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27 November 2019

Scotland’s carbon reduction ambitions progress with new charter showing commitment from industry and government

Scotland’s carbon reduction ambitions progress with new charter showing commitment from industry and government: NECCUS-3

Scotland’s bid to achieve net zero carbon emissions by 2045 will take a major step forward today (27 November) with the signing of an agreement between the Scottish Government and the North East Carbon Capture, Usage and Storage Alliance (NECCUS). 

Energy Minister, Paul Wheelhouse will lead the high-level meeting that has been called to commit NECCUS  to drive forward the country’s decarbonisation programme and capture carbon emissions from major industrial emitters, first from Scotland and later from across the UK and store it safely in rock formations deep under the North Sea.

NECCUS has backing from major global energy companies as well as scientific institutions and Scottish Enterprise. 

The carbon reduction technology, commonly known as CCS, is now being built and developed at numerous sites around the world and is acknowledged to be an essential component in the battle to tackle climate change.

Scotland’s project will take this tried and tested technique further by creating hydrogen which can be used as an alternative to high carbon fuels such as coal, oil and gas for heat and power. Hydrogen is increasingly being used in the transportation sector such as Aberdeen’s new fleet of hydrogen buses, where the only emission is water vapour.  

CCUS coupled with hydrogen production alongside renewable energies like wind and solar, reforestation - as well as more sustainable production of food and consumer goods - will be an essential component of Scotland’s carbon emission reduction target five years before the rest of the UK. It is also key to the UK’s clean industrial growth challenge, which earlier this year put carbon emission reduction as one of five ‘grand challenges’ that need to be tackled and require state investment.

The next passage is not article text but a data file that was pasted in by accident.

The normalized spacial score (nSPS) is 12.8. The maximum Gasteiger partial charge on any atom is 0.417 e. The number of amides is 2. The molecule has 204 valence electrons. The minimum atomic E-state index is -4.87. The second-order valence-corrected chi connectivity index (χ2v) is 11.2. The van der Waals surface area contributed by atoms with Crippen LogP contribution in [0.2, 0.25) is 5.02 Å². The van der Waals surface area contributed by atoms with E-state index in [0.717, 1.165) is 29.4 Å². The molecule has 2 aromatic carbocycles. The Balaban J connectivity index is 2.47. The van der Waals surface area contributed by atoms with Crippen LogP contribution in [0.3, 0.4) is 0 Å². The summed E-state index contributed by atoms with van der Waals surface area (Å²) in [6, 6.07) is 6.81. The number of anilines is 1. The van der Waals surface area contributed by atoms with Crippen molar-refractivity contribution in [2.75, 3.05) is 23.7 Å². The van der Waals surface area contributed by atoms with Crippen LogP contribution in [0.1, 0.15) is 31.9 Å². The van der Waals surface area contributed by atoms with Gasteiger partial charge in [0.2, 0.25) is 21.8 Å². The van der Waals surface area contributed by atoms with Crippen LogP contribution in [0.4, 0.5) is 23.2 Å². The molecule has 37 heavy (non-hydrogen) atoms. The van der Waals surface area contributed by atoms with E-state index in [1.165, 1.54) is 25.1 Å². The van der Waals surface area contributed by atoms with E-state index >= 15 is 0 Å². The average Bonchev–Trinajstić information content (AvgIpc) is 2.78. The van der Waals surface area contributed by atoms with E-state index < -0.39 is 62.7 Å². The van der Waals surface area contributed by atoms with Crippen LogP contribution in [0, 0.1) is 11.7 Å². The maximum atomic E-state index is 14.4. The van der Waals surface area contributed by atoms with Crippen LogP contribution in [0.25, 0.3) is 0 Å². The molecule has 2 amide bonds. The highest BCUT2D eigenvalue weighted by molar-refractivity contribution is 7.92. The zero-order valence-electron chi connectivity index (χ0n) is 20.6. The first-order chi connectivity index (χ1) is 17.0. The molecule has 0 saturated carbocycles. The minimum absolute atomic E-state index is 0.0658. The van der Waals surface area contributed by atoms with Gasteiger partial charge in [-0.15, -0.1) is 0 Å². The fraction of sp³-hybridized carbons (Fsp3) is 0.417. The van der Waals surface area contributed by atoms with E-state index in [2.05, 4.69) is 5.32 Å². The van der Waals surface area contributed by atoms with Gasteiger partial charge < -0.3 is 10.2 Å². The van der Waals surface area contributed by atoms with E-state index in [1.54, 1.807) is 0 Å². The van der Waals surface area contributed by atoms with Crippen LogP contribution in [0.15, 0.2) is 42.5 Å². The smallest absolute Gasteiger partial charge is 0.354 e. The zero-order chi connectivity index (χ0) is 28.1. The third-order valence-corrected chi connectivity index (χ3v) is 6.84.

The first phase of CCUS will see engineering work begin in 2023 at the St Fergus gas terminal, 35 miles north of Aberdeen. By 2025, the backers say, they will be ready to take carbon dioxide from other major emitters from across the UK and Europe - transporting the gas to the site through redeveloped pipelines and specially designed ships. In the same time-frame hydrogen will be produced from natural gas that comes ashore at St Fergus, before being piped to customers across Scotland, further reducing CO2 emissions.

Speaking ahead of the meeting Energy Minister Paul Wheelhouse said: "I am delighted to see the NECCUS alliance taking shape. Only by working together can we meet the targets we have set ourselves and which the people of Scotland deserve. We are determined to show that it’s entirely possible to have a thriving economy, where new jobs are created, existing jobs are safe-guarded and a carbon-zero environment is achieved. The Scottish Government is committed to ensuring these go hand in hand."

NECCUS CEO Mike Smith said: "We’ve made great progress with wind, solar and other renewable technologies over the last 10 years. But the need to decarbonise our economy is urgent so we must build on the good start the UK has made by addressing the hard to decarbonise sectors like heat, heavy industry, transport, and chemicals. The only way we can achieve that is with the deployment of CCUS. NECCUS, with its unrivalled support from all sectors of industry, academia and government is now set to deliver on doing just that."

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pressoffice@scotent.co.uk

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